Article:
You see it all the time in the NBA: A point guard comes off a pick and attacks the paint only to find the opposing team’s center there waiting for him cutting off the lane, so the guard pretty much charges into the big man, falls back, flails his arms as he throws up a “shot” and tries to draw a foul.
Is that not flopping?
As the league has pseudo cracked down on flopping (David Stern didn’t think the current fines would do the job) what we see in games now is as much guys on offense trying to sell calls as much as defense.
“They need to clean that up,” says Warriors center Andrew Bogut, whose primary job is to prevent scorers from getting to the rim. “Some guys just look for the body and a way to draw contact and then fall back. That’s not basketball…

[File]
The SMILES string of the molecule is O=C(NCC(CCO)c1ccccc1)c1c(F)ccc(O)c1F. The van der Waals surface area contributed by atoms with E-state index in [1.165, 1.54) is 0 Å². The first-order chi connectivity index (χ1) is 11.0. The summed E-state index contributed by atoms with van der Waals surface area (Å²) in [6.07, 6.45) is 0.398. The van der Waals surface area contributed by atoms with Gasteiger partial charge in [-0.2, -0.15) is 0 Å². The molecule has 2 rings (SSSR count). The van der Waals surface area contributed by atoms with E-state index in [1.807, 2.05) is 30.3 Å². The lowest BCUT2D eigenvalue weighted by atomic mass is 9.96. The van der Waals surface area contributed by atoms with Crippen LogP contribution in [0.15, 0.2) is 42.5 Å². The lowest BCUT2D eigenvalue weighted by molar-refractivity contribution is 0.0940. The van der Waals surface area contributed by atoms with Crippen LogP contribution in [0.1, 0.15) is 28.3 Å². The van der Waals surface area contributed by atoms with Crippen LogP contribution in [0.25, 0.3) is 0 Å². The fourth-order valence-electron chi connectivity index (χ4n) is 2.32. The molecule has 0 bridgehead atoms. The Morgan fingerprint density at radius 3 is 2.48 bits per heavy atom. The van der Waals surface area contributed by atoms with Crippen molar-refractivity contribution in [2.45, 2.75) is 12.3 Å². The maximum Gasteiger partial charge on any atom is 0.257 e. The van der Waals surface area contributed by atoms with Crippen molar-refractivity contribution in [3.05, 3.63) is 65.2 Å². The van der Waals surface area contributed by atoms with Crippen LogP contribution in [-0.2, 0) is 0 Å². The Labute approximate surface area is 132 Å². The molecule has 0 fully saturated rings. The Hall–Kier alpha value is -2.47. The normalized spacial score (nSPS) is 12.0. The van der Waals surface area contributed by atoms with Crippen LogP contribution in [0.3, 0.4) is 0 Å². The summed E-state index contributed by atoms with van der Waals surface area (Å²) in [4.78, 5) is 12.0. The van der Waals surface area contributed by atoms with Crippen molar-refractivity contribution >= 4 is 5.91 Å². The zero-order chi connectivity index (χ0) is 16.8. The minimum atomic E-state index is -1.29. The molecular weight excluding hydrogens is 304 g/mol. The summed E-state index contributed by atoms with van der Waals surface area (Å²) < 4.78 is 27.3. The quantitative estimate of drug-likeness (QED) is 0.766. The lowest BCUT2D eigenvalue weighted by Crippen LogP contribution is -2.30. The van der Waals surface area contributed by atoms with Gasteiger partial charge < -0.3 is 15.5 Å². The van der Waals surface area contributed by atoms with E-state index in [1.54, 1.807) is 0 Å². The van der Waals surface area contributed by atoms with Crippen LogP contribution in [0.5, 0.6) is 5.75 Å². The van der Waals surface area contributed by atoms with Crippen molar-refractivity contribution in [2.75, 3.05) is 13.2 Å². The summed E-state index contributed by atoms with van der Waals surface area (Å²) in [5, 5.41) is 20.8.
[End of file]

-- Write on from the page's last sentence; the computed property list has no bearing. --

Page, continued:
“Harden,” Bogut says, “has gotten to a whole other level.”
“It’s unbelievable,” says veteran forward Channing Frye. “It’s just part of the game now. It’s becoming an art.”
James Harden sells calls like that. Chris Paul does as well. LeBron James has had his moments. But those are just the big names — there are a host of others that do it as well.
And they will continue because it works — they get some calls and there is no real punishment. Flop once (and the league only points out the most egregious cases where there is no question) and you get a warning. Twice and it’s a $5,000 fine. What is that to Harden or CP3?
Players are always looking for an edge, until there is a true deterrent to flopping giving them that edge it will continue.